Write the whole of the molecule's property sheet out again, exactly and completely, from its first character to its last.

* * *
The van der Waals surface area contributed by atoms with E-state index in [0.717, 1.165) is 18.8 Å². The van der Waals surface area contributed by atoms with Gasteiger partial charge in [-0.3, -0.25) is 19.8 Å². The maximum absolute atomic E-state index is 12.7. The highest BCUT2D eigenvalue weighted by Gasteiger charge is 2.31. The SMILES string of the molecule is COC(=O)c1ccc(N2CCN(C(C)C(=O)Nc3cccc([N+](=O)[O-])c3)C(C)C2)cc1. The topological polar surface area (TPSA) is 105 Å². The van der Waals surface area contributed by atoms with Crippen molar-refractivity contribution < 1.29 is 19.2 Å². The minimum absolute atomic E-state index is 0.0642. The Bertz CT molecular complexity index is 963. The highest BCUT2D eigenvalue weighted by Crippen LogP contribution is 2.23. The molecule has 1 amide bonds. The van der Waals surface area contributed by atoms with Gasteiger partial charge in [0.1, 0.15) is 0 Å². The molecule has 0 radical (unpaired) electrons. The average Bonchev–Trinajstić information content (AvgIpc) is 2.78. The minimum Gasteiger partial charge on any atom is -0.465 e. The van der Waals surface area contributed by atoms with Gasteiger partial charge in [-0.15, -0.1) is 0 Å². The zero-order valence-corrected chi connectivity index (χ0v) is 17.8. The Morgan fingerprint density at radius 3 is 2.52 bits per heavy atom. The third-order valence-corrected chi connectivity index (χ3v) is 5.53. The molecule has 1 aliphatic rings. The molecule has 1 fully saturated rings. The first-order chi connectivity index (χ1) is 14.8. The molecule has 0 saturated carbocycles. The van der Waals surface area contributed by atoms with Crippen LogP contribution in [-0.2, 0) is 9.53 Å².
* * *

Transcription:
The van der Waals surface area contributed by atoms with E-state index in [0.717, 1.165) is 18.8 Å². The van der Waals surface area contributed by atoms with Gasteiger partial charge in [-0.3, -0.25) is 19.8 Å². The maximum absolute atomic E-state index is 12.7. The highest BCUT2D eigenvalue weighted by Gasteiger charge is 2.31. The SMILES string of the molecule is COC(=O)c1ccc(N2CCN(C(C)C(=O)Nc3cccc([N+](=O)[O-])c3)C(C)C2)cc1. The topological polar surface area (TPSA) is 105 Å². The van der Waals surface area contributed by atoms with Crippen molar-refractivity contribution < 1.29 is 19.2 Å². The minimum absolute atomic E-state index is 0.0642. The Bertz CT molecular complexity index is 963. The highest BCUT2D eigenvalue weighted by Crippen LogP contribution is 2.23. The molecule has 1 amide bonds. The van der Waals surface area contributed by atoms with Gasteiger partial charge in [0.1, 0.15) is 0 Å². The molecule has 0 radical (unpaired) electrons. The average Bonchev–Trinajstić information content (AvgIpc) is 2.78. The minimum Gasteiger partial charge on any atom is -0.465 e. The van der Waals surface area contributed by atoms with Gasteiger partial charge in [-0.15, -0.1) is 0 Å². The zero-order valence-corrected chi connectivity index (χ0v) is 17.8. The Morgan fingerprint density at radius 3 is 2.52 bits per heavy atom. The third-order valence-corrected chi connectivity index (χ3v) is 5.53. The molecule has 1 aliphatic rings. The molecule has 1 fully saturated rings. The first-order chi connectivity index (χ1) is 14.8. The molecule has 0 saturated carbocycles. The van der Waals surface area contributed by atoms with Crippen LogP contribution in [-0.2, 0) is 9.53 Å².